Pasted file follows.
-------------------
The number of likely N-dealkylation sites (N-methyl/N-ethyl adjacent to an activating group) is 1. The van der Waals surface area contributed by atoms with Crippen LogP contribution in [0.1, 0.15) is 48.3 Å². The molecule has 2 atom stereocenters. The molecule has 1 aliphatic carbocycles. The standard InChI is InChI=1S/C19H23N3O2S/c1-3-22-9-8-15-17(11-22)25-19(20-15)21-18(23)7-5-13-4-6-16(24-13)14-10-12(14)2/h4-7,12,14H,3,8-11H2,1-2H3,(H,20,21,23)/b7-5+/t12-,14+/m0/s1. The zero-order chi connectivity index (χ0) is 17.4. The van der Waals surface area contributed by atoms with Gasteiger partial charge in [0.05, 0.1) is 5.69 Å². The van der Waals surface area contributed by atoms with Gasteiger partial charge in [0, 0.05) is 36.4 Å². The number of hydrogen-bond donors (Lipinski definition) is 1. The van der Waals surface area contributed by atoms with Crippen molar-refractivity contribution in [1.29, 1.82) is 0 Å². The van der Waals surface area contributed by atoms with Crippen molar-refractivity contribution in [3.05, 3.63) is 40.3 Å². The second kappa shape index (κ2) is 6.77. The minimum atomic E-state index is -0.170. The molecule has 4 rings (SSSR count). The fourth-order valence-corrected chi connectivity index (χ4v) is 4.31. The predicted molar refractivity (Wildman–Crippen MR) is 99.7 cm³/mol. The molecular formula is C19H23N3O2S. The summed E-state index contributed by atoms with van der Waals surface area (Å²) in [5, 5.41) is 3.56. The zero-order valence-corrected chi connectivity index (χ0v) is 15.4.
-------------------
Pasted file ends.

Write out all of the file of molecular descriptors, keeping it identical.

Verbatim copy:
The number of likely N-dealkylation sites (N-methyl/N-ethyl adjacent to an activating group) is 1. The van der Waals surface area contributed by atoms with Crippen LogP contribution in [0.1, 0.15) is 48.3 Å². The molecule has 2 atom stereocenters. The molecule has 1 aliphatic carbocycles. The standard InChI is InChI=1S/C19H23N3O2S/c1-3-22-9-8-15-17(11-22)25-19(20-15)21-18(23)7-5-13-4-6-16(24-13)14-10-12(14)2/h4-7,12,14H,3,8-11H2,1-2H3,(H,20,21,23)/b7-5+/t12-,14+/m0/s1. The zero-order chi connectivity index (χ0) is 17.4. The van der Waals surface area contributed by atoms with Gasteiger partial charge in [0.05, 0.1) is 5.69 Å². The van der Waals surface area contributed by atoms with Gasteiger partial charge in [0, 0.05) is 36.4 Å². The number of hydrogen-bond donors (Lipinski definition) is 1. The van der Waals surface area contributed by atoms with Crippen molar-refractivity contribution in [1.29, 1.82) is 0 Å². The van der Waals surface area contributed by atoms with Crippen molar-refractivity contribution in [3.05, 3.63) is 40.3 Å². The second kappa shape index (κ2) is 6.77. The minimum atomic E-state index is -0.170. The molecule has 4 rings (SSSR count). The fourth-order valence-corrected chi connectivity index (χ4v) is 4.31. The predicted molar refractivity (Wildman–Crippen MR) is 99.7 cm³/mol. The molecular formula is C19H23N3O2S. The summed E-state index contributed by atoms with van der Waals surface area (Å²) in [5, 5.41) is 3.56. The zero-order valence-corrected chi connectivity index (χ0v) is 15.4.